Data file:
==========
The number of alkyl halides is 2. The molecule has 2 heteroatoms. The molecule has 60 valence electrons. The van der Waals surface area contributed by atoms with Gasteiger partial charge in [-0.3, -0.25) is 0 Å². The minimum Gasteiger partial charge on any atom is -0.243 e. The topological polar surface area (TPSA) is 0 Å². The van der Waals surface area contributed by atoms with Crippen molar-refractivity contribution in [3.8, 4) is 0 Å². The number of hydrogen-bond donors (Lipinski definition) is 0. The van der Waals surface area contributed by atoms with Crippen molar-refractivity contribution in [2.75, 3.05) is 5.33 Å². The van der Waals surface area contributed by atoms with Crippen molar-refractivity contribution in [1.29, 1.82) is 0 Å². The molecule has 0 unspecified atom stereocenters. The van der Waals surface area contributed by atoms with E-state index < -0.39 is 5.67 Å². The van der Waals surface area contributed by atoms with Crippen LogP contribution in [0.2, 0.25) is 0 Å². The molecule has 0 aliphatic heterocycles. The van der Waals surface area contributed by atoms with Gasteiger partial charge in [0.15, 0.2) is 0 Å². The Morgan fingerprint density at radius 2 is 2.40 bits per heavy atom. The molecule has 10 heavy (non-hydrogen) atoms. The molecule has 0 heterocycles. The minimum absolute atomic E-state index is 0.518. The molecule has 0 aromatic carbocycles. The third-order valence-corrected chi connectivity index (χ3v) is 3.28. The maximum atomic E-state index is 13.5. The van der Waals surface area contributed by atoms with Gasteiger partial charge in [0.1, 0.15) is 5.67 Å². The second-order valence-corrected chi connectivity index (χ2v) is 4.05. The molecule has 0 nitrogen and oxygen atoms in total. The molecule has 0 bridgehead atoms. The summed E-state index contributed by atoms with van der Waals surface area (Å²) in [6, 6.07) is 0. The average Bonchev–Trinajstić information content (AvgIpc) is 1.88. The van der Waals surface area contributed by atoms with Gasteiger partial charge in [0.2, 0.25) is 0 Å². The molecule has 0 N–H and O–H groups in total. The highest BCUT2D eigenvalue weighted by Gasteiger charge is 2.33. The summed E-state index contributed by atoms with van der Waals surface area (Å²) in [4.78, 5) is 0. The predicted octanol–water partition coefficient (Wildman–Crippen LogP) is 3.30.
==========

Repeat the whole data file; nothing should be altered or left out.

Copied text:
The number of alkyl halides is 2. The molecule has 2 heteroatoms. The molecule has 60 valence electrons. The van der Waals surface area contributed by atoms with Gasteiger partial charge in [-0.3, -0.25) is 0 Å². The minimum Gasteiger partial charge on any atom is -0.243 e. The topological polar surface area (TPSA) is 0 Å². The van der Waals surface area contributed by atoms with Crippen molar-refractivity contribution in [3.8, 4) is 0 Å². The number of hydrogen-bond donors (Lipinski definition) is 0. The van der Waals surface area contributed by atoms with Crippen molar-refractivity contribution in [2.75, 3.05) is 5.33 Å². The van der Waals surface area contributed by atoms with Crippen molar-refractivity contribution in [1.29, 1.82) is 0 Å². The molecule has 0 unspecified atom stereocenters. The van der Waals surface area contributed by atoms with E-state index < -0.39 is 5.67 Å². The van der Waals surface area contributed by atoms with Crippen LogP contribution in [0.2, 0.25) is 0 Å². The molecule has 0 aliphatic heterocycles. The van der Waals surface area contributed by atoms with Gasteiger partial charge in [0.15, 0.2) is 0 Å². The Morgan fingerprint density at radius 2 is 2.40 bits per heavy atom. The molecule has 10 heavy (non-hydrogen) atoms. The molecule has 0 heterocycles. The minimum absolute atomic E-state index is 0.518. The molecule has 0 aromatic carbocycles. The third-order valence-corrected chi connectivity index (χ3v) is 3.28. The maximum atomic E-state index is 13.5. The van der Waals surface area contributed by atoms with Gasteiger partial charge in [0.1, 0.15) is 5.67 Å². The second-order valence-corrected chi connectivity index (χ2v) is 4.05. The molecule has 0 nitrogen and oxygen atoms in total. The molecule has 0 bridgehead atoms. The summed E-state index contributed by atoms with van der Waals surface area (Å²) in [6, 6.07) is 0. The average Bonchev–Trinajstić information content (AvgIpc) is 1.88. The van der Waals surface area contributed by atoms with Gasteiger partial charge in [0.2, 0.25) is 0 Å². The molecule has 0 N–H and O–H groups in total. The highest BCUT2D eigenvalue weighted by Gasteiger charge is 2.33. The summed E-state index contributed by atoms with van der Waals surface area (Å²) in [4.78, 5) is 0. The predicted octanol–water partition coefficient (Wildman–Crippen LogP) is 3.30.